“Our neighbours in St Vincent and the Grenadines need our full support,” she said. “We stand ready to assist through our network, as we are uniquely positioned to provide immediate disaster response,” said Cunningham, adding that UWJ has already donated $250,000.

Cunningham told the Jamaica Observer that a number of commitments have been made so far and UWJ is expecting to receive all donations in the next two to three weeks.

She also stressed that cash donations would be better to purchase well-needed supplies such as water, feminine products, baby products, bedding, respiratory equipment, and masks, face shields and sanitisers to observe COVID-19 protocols.

Abul Nasir Khan, operations coordinator at International Federation of Red Cross and Red Crescent also commented on the challenges faced on the island.

“The most immediate needs of persons include maternal and child care for those staying in the highest areas and shelter and hygiene items and COVID-19 prevention items for those who are being evacuated,” he stressed.

Pointing to research from the Caribbean Disaster Emergency Management Agency (CDEMA), Khan said people in shelters were in urgent need of blankets, personal hygiene kits and COVID-19 kits.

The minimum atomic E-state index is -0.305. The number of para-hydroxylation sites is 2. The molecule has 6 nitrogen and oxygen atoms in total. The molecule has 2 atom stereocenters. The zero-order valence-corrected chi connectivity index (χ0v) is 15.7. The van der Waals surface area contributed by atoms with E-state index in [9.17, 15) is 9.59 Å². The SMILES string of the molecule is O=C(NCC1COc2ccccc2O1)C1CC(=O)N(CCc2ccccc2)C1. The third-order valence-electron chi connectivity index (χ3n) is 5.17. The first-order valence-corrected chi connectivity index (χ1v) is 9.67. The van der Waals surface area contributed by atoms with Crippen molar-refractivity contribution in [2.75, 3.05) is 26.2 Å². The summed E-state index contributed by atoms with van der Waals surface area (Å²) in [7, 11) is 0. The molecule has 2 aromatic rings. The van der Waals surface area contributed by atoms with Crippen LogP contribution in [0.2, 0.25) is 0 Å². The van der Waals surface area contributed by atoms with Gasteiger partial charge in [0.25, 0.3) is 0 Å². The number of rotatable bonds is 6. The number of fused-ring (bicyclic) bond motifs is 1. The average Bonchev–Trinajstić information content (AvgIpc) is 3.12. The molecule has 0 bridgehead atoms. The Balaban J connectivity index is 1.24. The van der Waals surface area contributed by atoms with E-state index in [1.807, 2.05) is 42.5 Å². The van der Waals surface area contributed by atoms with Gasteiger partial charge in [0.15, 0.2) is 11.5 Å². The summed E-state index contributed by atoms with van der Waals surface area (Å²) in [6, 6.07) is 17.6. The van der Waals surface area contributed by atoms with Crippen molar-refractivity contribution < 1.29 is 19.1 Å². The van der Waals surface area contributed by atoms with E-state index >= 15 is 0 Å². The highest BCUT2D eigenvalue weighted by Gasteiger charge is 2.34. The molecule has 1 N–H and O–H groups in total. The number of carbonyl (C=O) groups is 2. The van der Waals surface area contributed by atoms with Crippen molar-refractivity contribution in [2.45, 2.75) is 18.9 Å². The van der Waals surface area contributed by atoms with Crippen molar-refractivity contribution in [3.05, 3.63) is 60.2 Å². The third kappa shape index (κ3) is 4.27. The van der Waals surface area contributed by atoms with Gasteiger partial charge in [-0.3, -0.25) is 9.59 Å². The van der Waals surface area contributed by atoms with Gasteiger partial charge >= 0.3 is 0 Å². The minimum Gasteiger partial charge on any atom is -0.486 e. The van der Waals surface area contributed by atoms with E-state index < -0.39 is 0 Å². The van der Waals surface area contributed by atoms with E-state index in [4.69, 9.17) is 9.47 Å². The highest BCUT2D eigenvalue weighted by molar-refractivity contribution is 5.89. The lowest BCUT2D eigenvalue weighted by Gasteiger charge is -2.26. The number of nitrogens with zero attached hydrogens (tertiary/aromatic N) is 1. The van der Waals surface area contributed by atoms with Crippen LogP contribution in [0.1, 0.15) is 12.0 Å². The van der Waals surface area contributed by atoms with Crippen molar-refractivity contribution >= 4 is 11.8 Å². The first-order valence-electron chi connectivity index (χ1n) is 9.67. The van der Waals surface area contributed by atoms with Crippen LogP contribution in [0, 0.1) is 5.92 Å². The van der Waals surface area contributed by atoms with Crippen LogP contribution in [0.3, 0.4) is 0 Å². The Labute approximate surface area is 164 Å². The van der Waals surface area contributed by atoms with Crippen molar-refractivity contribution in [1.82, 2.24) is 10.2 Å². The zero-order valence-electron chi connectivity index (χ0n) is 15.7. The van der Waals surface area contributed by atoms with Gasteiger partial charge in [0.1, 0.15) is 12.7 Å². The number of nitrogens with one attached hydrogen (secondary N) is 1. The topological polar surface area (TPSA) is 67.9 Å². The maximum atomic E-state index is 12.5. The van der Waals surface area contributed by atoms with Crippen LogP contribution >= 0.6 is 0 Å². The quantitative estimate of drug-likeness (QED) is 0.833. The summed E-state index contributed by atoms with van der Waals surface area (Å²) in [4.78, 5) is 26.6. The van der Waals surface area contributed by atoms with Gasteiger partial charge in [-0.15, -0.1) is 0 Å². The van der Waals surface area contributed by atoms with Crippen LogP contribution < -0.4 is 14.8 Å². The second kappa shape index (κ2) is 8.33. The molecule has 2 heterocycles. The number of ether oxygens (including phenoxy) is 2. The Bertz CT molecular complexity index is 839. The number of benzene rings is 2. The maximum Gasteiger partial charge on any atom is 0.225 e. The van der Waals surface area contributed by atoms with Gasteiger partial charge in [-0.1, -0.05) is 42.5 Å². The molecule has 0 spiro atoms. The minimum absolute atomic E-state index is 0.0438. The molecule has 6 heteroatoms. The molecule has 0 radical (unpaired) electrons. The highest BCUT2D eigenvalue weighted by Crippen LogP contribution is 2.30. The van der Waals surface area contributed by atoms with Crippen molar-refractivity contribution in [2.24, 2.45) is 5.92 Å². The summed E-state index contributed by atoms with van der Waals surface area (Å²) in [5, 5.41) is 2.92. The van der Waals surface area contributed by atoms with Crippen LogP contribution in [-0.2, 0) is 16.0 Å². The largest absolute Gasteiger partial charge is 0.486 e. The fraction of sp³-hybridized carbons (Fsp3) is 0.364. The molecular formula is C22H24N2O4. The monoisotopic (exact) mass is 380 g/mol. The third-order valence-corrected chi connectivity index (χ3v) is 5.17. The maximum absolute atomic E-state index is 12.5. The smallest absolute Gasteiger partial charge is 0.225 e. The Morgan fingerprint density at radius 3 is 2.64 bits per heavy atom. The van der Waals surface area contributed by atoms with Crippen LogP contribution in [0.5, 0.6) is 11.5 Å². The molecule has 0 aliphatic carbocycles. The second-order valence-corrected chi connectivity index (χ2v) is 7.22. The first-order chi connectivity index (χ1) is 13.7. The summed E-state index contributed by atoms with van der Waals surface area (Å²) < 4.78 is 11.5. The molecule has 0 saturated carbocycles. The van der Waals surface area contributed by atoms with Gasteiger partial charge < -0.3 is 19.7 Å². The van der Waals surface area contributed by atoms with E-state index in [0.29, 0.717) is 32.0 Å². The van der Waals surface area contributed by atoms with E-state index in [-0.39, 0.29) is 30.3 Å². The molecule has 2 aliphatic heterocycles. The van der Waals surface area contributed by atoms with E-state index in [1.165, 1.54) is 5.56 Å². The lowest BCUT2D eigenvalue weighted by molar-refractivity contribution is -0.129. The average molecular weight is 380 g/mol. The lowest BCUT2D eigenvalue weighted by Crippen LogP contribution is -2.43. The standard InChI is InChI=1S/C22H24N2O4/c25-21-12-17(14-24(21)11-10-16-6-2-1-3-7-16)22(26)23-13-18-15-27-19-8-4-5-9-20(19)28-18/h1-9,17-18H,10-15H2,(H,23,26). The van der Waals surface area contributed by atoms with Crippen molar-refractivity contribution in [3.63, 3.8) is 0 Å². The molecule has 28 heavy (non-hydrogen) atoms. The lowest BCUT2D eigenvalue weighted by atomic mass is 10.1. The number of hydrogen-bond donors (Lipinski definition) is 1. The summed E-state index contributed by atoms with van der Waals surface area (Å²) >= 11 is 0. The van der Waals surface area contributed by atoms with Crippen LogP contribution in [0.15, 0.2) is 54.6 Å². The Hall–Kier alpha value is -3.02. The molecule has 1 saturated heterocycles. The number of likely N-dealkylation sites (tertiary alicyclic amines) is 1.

“The COVID-19 pandemic demands that sanitation be of utmost importance and as such, additional cleaning supplies and an excess of portable water are needed because the water is very bad there. People are in need of clean drinking water for washing, cleaning and cooking,” he added.

In the meanwhile, Jamaica’s Minister of Tourism Edmund Bartlett said, “It is all hands on deck,” as the Global Tourism Resilience and Crisis Management Centre (GTRCMC) joins in mobilising support for tourism recovery in St Vincent and Grenadines.

“The bringing together of global tourism leaders was critical in providing a platform to generate support for St Vincent and the Grenadines, which is in dire need of help following the recent volcanic eruption,” Bartlett said yesterday, after chairing a global tourism summit with Prime Minister Ralph Gonsalves and global tourism partners to discuss recovery efforts for the island.